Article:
Exhibition Place

Toronto’s Exhibition Place votes to ban electronic music gatherings. Who will profit?

A city committee votes to halt EDM shows in city buildings on Exhibition Place. We look at who started it, and why.

- Apr 11, 2014

Today, the Board of Governors at Toronto's Exhibition Place voted 4-3 in favour of a ban of electronic music gatherings within city-owned buildings. Scheduled shows will be honoured, but for the moment it seems EDM's presence, which brings $1 million dollars annually in revenue for the city of Toronto, will be extinguished from the publicly-owned venue. And it seems the man who succeeded in stopping them is now seeking to snag the profits from as many orphaned raves as he can.

Following the vote, I spoke with Councillor Gord Perks, a member of the Board of Governors who voted against and vigorously opposed the measure (and, at one time, new bars in Parkdale). He gave me some history, and his version of it was troubling:

In January, the Board of Governors was contacted by Zlatko Starkovski, owner of Muzik, a privately-owned club also located at the Ex. He requested a lease change to include exclusive rights for live music performances at Exhibition Place. According to Perks, the grounds were dubious: "He was concerned these Electronic Dance Music events were ruining his reputation, and also mentioned that the booking agency that he used was now working with the EDM guys," Perks says. "And that this was costing him business."

Muzik also hired the services of Jamie Besner and Sussex Group, a powerful Canadian lobbying firm. That was when the rhetoric began to focus on the dangers of raves, and Councillor Giorgio Mammoliti, another member of the board, "suddenly started going after getting the dance music events banned [from city-owned spaces]." (Mammoliti is accused of hosting an illegal fundraiser, which Besner attended).

It's important to note the vested interests of the key pushers of this bill. Starkovski is on a nickname basis with Mayor Rob Ford, who lit up social media when he visited Muzik in January. Perks says that the Mayor also pushed for City Council to appoint Mammoliti to the Board of Governors early on in his tenure. In addition, Muzik hosts 19+ EDM events – enough to be listed on EDMCanada.com as recently as last month.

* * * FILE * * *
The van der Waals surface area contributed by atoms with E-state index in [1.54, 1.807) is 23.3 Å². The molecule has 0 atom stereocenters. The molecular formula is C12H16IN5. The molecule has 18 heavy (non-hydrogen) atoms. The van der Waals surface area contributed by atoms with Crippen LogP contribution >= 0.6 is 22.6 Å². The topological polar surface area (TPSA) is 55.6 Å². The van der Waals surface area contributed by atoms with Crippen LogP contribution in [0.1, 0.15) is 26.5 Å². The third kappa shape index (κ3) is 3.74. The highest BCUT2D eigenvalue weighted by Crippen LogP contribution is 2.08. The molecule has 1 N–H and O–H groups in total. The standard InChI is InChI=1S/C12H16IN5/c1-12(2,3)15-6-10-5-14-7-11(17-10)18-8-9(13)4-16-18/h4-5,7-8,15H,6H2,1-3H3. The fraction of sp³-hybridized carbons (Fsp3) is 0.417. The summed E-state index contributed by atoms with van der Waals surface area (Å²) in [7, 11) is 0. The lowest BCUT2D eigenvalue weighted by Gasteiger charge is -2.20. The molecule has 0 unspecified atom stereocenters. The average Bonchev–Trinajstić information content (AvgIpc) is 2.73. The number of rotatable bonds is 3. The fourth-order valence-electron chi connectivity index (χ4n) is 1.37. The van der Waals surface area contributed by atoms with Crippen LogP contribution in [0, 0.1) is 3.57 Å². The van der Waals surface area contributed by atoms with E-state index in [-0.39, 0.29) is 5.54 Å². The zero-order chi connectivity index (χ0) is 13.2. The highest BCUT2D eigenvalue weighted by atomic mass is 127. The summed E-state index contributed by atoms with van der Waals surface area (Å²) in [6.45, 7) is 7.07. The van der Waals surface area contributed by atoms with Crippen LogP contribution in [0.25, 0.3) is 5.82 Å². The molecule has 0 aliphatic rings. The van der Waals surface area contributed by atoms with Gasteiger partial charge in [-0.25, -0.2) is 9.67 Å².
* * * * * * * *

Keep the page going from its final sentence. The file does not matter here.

Starkovski claims to be motivated out of concern for the children who attend the all ages EDM events on city property. But if he is one of few licensed rave promoters at Exhibition Place within a city that's hemorrhaging venues, his club could, in a perverse twist of fate, become an epicentre for raving. This is something Mammoliti seems to be hoping for, and Perks doesn't mince words: "This is about a business trying to make more money and stirring up a moral panic to chase their competitor out."

Although Starkovski succeeded in stopping the raves next door, his request to be granted exclusive rights to live shows was deferred until the board's next session, which Perks tells me should come "in the next month and a half" (he also promised to see if City Council had the power to overturn the vote). During that session, the board will decide whether or not Starkovski will see a financial windfall at the expense of a culture it's profiting from.

The hearing of today's vote, as documented in the Twitter feed of Toronto Sun reporter Don Peat, is riddled with scare tactics and unsubstantiated claims, a familiar sight to many in Toronto electronic community. In 2000, Toronto's rave culture was one of the largest in North America, with parties at the grounds drawing as many as 10,000 people. Following 20-year-old Allen Ho's overdose on ecstasy at a rave, then-mayor Mel Lastman folded to intense political pressure and passed the Raves Act. It contained a new series of restrictions that made holding raves prohibitively expensive. The act decimated the events, and diminished Toronto's renowned place in global electronic community.

Ho's tragic death fourteen years ago led to an inquest. It laid out 19 "preventative" measures, most of which were adopted by city council. At today's vote, staff from Toronto Public Health reiterated the claim that raves hosted on city-controlled grounds like Exhibition Place are more safe and have better security. According to Perks, this level of control costs the promoters three times as much to hold an all-ages event at the CNE than at a privately-owned club. And yet, all that legislation was not enough to curb the latest round of reductive fear-mongering which, like fourteen years ago, came with cries to "think of the children." 

There is a teachable moment here: Moral panic, the kind that halted raving in Toronto a decade and a half ago, is too obstinate for bills and ordinances. To be "carefully policed and regulated" as Councillor Perks described the restrictions on today's raves, when enacted, hinder the culture and, for a population ignorant to it, only confirm their worst fears.

These rules did nothing to prevent today's body blow. The fear has circled back around, to be capitalized on for monetary and political gain. If Toronto wants to be a world class destination for live music, its citizens need to learn from the past and curb reactionary pearl-clutching to youth-popular genres.

Councillor Mammoliti, Jamie Besnar, and Zlatko Starkovski could not be reached for comment.

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